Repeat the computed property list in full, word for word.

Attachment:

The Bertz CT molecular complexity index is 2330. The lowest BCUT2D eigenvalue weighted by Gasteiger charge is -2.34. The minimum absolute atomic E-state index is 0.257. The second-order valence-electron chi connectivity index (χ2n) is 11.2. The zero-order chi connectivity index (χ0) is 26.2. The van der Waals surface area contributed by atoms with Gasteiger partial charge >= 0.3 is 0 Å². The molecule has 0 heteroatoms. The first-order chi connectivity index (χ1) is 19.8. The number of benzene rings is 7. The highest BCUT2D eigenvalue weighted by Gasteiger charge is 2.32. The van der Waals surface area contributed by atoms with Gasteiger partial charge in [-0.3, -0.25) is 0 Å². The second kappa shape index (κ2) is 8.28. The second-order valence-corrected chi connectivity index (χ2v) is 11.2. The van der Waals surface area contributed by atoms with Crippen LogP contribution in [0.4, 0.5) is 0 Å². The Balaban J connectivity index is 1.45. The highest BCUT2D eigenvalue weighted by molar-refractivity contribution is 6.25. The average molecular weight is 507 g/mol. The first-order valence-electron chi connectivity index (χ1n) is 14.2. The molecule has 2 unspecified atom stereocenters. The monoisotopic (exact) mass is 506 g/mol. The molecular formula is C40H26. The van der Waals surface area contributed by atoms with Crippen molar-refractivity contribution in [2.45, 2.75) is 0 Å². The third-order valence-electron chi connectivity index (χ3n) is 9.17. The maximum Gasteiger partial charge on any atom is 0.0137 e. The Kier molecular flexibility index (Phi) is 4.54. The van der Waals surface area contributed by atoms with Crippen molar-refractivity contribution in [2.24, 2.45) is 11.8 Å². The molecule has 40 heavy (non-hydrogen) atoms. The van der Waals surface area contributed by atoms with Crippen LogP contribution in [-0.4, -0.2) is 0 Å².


The Bertz CT molecular complexity index is 2330. The lowest BCUT2D eigenvalue weighted by Gasteiger charge is -2.34. The minimum absolute atomic E-state index is 0.257. The second-order valence-electron chi connectivity index (χ2n) is 11.2. The zero-order chi connectivity index (χ0) is 26.2. The van der Waals surface area contributed by atoms with Gasteiger partial charge >= 0.3 is 0 Å². The molecule has 0 heteroatoms. The first-order chi connectivity index (χ1) is 19.8. The number of benzene rings is 7. The highest BCUT2D eigenvalue weighted by Gasteiger charge is 2.32. The van der Waals surface area contributed by atoms with Gasteiger partial charge in [-0.3, -0.25) is 0 Å². The second kappa shape index (κ2) is 8.28. The second-order valence-corrected chi connectivity index (χ2v) is 11.2. The van der Waals surface area contributed by atoms with Crippen LogP contribution in [0.4, 0.5) is 0 Å². The Balaban J connectivity index is 1.45. The highest BCUT2D eigenvalue weighted by molar-refractivity contribution is 6.25. The average molecular weight is 507 g/mol. The first-order valence-electron chi connectivity index (χ1n) is 14.2. The molecule has 2 unspecified atom stereocenters. The monoisotopic (exact) mass is 506 g/mol. The molecular formula is C40H26. The van der Waals surface area contributed by atoms with Crippen molar-refractivity contribution in [2.45, 2.75) is 0 Å². The third-order valence-electron chi connectivity index (χ3n) is 9.17. The maximum Gasteiger partial charge on any atom is 0.0137 e. The Kier molecular flexibility index (Phi) is 4.54. The van der Waals surface area contributed by atoms with Crippen molar-refractivity contribution in [2.24, 2.45) is 11.8 Å². The molecule has 40 heavy (non-hydrogen) atoms. The van der Waals surface area contributed by atoms with Crippen LogP contribution in [-0.4, -0.2) is 0 Å².